Review: Matilda the Musical, Cambridge Theatre, Covent Garden

Everyone has their favourite Roald Dahl book. Mine is Matilda.

The rebelliousness of the plucky, yet under-appreciated, little girl resonated with my younger self and my affection for her has been resurrected decades later thanks to the Royal Shakespeare Company’s terrific production at the Cambridge Theatre.

Tim Minchin, who looks a bit like a Quentin Blake drawing himself, has composed a wonderful score of songs which capture the spirit of the story, especially when performed by the remarkable ensemble of children who are brilliant in every way.

Cleo Demetriou, who played Matilda on this occasion, is adorable without being cutesy, extremely talented and seemingly unperturbed by performing monologues and solos on an otherwise empty West End stage.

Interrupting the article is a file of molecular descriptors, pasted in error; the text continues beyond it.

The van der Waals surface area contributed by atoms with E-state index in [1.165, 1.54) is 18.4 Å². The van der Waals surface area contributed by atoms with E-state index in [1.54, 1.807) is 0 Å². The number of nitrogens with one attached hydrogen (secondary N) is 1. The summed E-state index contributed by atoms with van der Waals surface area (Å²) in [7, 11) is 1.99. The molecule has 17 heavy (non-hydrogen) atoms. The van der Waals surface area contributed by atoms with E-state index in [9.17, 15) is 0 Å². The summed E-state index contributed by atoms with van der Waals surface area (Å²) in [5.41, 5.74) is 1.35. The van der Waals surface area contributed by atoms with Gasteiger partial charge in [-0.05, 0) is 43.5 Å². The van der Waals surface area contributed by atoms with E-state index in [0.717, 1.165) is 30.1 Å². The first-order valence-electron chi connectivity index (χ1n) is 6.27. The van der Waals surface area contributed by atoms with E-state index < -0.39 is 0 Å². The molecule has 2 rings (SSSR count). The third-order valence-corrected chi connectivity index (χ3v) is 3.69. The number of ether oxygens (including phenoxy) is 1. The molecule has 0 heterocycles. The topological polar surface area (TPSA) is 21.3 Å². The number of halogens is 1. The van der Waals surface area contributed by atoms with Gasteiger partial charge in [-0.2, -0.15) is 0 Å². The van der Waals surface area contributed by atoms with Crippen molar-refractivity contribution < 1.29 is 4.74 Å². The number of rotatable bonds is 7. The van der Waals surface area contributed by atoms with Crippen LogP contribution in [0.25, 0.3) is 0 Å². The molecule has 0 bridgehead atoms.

Paul Kaye, who in another incarnation was TV’s Dennis Pennis, is fantastically loathesome as Mr Wormwood whose cold heart, in the end, warms a couple of degrees for his daughter and Josie Walker is excellent as Matilda’s self-obsessed mother.

But Bertie Carvel’s star turn as demon headteacher Miss Trunchbull, who has a penchant for flinging little girls into the stratosphere by their pigtails and stretching little boys’ ears out of shape, mixes comedy and terror with rapturous effects.

The set design, made of alphabet building blocks and books, is ingenious and lends itself brilliantly to being clambered on by both children and adults and a beautifully choreographed number on swings gives the grown ups in the audience an insight into what it might be like to be a child again.

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Of course, oppressed Matilda triumphs over the bullies in the end, with the help of her special powers, and unites her classmates in rebellion against the Trunchbull.

As she says, sometimes you have to be a little bit naughty.

Victoria Huntley